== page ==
Growing like Spain: 1995-2007

Barcelona GSE Focus

This research was a candidate for the Vanguard of Science Prize, organized by La Vanguardia newspaper.


In their Barcelona GSE Working Paper (No. 888) “Growing like Spain: 1995-2007”, Manuel García-Santana, Enrique Moral-Betino, Josep Pijoan-Mas and Roberto Ramos postulate that the Spanish remarkable economic growth between 1994 and 2007 occurred mainly due to factor accumulation as opposed to productivity gains. In fact, Total Factor Productivity (TFP) presents an average yearly decrease in the mentioned period. The authors show that the negative TFP growth was caused by the increase in the within-industry misallocation of production factors.

The Spanish 1995-2007 growth experience

From 1995 to 2007, Spanish GDP grew at an average of 3.5% per annum, considerably above the EU average for the same period (2.2%). Despite such economic performance, annual TFP growth was -0.7%, which is low in comparison to that of the US (+0.6%) and the EU (+0.4%) over the same period. A standard growth accounting exercise reveals that the GDP growth was a consequence of factor accumulation (labor and capital), as is evidenced in Panel (a) of Figure 1 below.

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Figure 1. The Spanish Growth Experience – Macro Evidence

Notes. Panel (a) shows the actual evolution of labor, capital, output and TFP during the period 1995-2007. Panel (b) shows the actual evolution of TFP in Spain (solid yellow line) and the EU (solid blue line), and the counterfactual evolution of TFP in Spain if sectoral shares had remained constant to their values in 1995 (dashed yellow line). The source for all the series is EU-KLEMS.

Misallocation of factors and productivity: methodology

The following different methods were used to identify the cause of the decrease in TFP: (i) determination of the dispersion of productivities across firms in the same sector (a measure of misallocation of resources), (ii) calculation of the counterfactual TFP under the assumption that misallocation remains the same level as it was in 1995, (iii) decomposition of sectoral productivity growth into four different sources: within-firm, between-firm, cross-term, entry/exit and (iv) usage of the variation in allocative efficiency across regions of Spain and the variation in sectoral characteristics.

The authors use a Spanish database of non-financial companies from 1995 to 2007, which tracks an average of 497,782 firms per year. For each firm, revenue, wage costs, employment, book value of capital stock, expenses in intermediary goods and sector of activity can be observed. The sample provides an accurate representation of the Spanish firm size distribution.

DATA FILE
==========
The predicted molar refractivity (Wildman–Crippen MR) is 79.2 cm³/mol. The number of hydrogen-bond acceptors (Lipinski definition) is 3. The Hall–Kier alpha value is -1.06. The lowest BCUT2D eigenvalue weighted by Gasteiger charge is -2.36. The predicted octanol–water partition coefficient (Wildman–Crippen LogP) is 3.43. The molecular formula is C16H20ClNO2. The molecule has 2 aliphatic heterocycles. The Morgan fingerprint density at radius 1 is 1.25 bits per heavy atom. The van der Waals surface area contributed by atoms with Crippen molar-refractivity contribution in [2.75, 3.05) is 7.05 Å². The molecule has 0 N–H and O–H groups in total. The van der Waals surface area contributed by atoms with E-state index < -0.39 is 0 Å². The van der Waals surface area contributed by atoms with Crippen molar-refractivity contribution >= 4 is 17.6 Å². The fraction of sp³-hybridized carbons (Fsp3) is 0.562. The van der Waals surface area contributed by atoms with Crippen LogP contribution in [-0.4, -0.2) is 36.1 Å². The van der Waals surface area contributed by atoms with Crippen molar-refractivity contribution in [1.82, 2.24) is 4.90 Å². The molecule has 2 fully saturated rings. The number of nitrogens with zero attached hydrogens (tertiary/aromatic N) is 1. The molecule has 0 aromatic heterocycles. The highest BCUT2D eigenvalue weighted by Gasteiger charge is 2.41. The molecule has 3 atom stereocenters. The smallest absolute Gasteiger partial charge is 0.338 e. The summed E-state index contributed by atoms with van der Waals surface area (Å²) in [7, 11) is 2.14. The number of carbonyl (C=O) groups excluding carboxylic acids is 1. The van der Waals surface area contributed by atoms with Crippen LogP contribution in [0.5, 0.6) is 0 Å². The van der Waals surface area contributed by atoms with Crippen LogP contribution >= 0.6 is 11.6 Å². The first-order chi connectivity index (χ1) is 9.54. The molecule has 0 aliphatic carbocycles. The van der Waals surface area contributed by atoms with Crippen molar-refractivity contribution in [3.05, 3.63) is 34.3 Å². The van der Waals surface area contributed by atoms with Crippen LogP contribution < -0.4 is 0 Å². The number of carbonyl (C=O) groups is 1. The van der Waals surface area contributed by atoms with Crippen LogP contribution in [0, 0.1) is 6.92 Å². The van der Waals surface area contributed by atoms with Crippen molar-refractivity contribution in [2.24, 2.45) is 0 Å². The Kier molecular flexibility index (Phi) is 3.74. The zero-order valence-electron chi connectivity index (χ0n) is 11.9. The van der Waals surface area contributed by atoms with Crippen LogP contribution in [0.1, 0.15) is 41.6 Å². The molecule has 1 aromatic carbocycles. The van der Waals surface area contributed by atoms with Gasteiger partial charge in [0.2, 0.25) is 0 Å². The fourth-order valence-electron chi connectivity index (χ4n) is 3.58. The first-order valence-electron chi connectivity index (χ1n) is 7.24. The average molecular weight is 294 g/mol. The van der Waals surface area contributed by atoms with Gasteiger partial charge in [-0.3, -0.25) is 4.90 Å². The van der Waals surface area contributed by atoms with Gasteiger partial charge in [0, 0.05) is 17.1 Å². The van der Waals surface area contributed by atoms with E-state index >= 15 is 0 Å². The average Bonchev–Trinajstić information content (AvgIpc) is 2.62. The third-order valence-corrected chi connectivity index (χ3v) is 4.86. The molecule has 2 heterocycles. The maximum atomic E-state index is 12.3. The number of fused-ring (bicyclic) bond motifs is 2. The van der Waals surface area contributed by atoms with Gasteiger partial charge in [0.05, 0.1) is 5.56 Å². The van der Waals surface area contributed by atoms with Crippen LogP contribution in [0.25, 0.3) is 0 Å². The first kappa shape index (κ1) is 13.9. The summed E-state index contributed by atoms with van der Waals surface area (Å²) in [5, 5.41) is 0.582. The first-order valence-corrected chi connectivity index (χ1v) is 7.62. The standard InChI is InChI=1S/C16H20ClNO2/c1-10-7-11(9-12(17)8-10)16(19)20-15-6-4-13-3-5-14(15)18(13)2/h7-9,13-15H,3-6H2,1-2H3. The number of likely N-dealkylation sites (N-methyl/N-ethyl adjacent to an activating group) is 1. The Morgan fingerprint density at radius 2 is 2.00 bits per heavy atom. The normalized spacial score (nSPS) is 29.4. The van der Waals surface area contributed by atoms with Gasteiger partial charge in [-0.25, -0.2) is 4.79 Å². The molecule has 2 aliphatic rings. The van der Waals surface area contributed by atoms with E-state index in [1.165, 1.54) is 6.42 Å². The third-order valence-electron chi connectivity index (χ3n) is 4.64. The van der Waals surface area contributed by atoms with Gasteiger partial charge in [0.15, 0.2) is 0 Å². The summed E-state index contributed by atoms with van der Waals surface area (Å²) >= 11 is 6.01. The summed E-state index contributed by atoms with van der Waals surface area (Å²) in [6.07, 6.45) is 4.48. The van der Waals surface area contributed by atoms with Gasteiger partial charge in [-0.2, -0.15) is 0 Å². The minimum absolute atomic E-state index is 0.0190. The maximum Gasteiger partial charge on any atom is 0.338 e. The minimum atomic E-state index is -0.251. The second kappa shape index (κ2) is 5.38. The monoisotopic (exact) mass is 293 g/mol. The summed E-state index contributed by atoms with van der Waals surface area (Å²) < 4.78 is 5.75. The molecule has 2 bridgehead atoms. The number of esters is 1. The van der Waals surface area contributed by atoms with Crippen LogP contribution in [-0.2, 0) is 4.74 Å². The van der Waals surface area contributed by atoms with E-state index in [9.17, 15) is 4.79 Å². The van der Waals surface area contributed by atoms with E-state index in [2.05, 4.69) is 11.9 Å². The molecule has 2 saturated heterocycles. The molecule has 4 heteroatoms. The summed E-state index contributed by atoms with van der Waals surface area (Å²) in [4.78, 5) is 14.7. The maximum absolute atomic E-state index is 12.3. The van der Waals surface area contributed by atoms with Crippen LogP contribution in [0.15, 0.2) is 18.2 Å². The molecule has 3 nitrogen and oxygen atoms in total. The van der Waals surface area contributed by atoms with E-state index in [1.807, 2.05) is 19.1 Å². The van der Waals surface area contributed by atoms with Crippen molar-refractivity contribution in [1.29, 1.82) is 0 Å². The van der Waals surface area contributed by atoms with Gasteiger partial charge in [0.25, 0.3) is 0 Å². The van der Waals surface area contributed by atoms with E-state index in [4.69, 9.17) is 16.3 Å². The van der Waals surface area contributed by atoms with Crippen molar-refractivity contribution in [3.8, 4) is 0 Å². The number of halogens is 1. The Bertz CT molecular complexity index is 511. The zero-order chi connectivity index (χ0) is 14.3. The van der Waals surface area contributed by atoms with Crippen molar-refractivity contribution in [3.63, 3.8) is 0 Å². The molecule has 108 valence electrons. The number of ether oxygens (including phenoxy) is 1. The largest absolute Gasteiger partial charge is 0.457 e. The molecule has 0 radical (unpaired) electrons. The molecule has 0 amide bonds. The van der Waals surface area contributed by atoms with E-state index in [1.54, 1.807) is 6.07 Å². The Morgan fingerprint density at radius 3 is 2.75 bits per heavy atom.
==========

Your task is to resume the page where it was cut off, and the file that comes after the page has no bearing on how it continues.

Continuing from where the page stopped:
Main findings

The following results from the aforementioned analysis are stated as per each of the methods used:

  • In an undistorted economy, all sectors would equate their marginal revenues to factor prices, which would imply a sectoral dispersion of average factor products of zero. The authors found a within-sector variation in the marginal revenue for both capital and labor in Spain during the period between 1995 and 2007, which necessarily follows from variation in firms’ distortions.
  • The authors report a yearly increase in potential TFP gains from removing misallocation in the overall economy, with greater improvements observed for the construction sector, followed by services, trade and manufacturing. A counterfactual analysis of TFP growth rates is also performed, keeping misallocation at its 1995 level. Findings point to an annual TFP growth rate averaging +0.8% assuming constant misallocation.
  • Within-firm, cross-term and net entry components were found to contribute positively to TFP growth. In contrast, the between-firm component -which reflects reallocation of resources across firms within a sector- contributed to the overall decline in TFP. This component being negative is reflected by the fact that firms’ growth during this period was inversely related to initial productivity. That is, during the boom years, low productivity firms were assigned more capital and labor than high productivity firms. As a result, the former outgrew the latter. Figure 2 displays this pattern for a selection of 6 industries, but this result is widespread across most industries.
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Figure 2. The Spanish Growth Experience – Micro Evidence

Notes. Relative TFP refers to the logarithm of firm-specific TFP relative to the industry average. Change in share refers to the difference in firm-specific market share measured in terms of value added.

  • Finally, the authors found that neither regional differences nor variation in sectoral characteristics such capital structures intensity, skill intensity, financial dependence, tradability or innovative content are unrelated to changes in allocative efficiency between firms. Nonetheless, authors make a strong case for the existence of a crony capitalist system, as they find that industries in which the influence of the public sector is most important for success present twice as big productivity losses as in the remaining sectors. The potential TFP annual growth of 0.3%, had all industries behaved competitively during the analyzed period, is a telling evidence of the costs of crony capitalism.

Conclusion

Spanish growth between 1994 and 2007 was based on the factor accumulation that occurred despite an average annual decrease in productivity (as measured by the TFP). This paper claims that the mentioned decline stems from within-sector misallocation of production factors across firms. Furthermore, there is evidence that the industries that experienced more severe misallocation were those in which public sector influence is most crucial for business development.

Specifying the channels through which public sector influence might contribute to resource misallocation is yet to be addressed.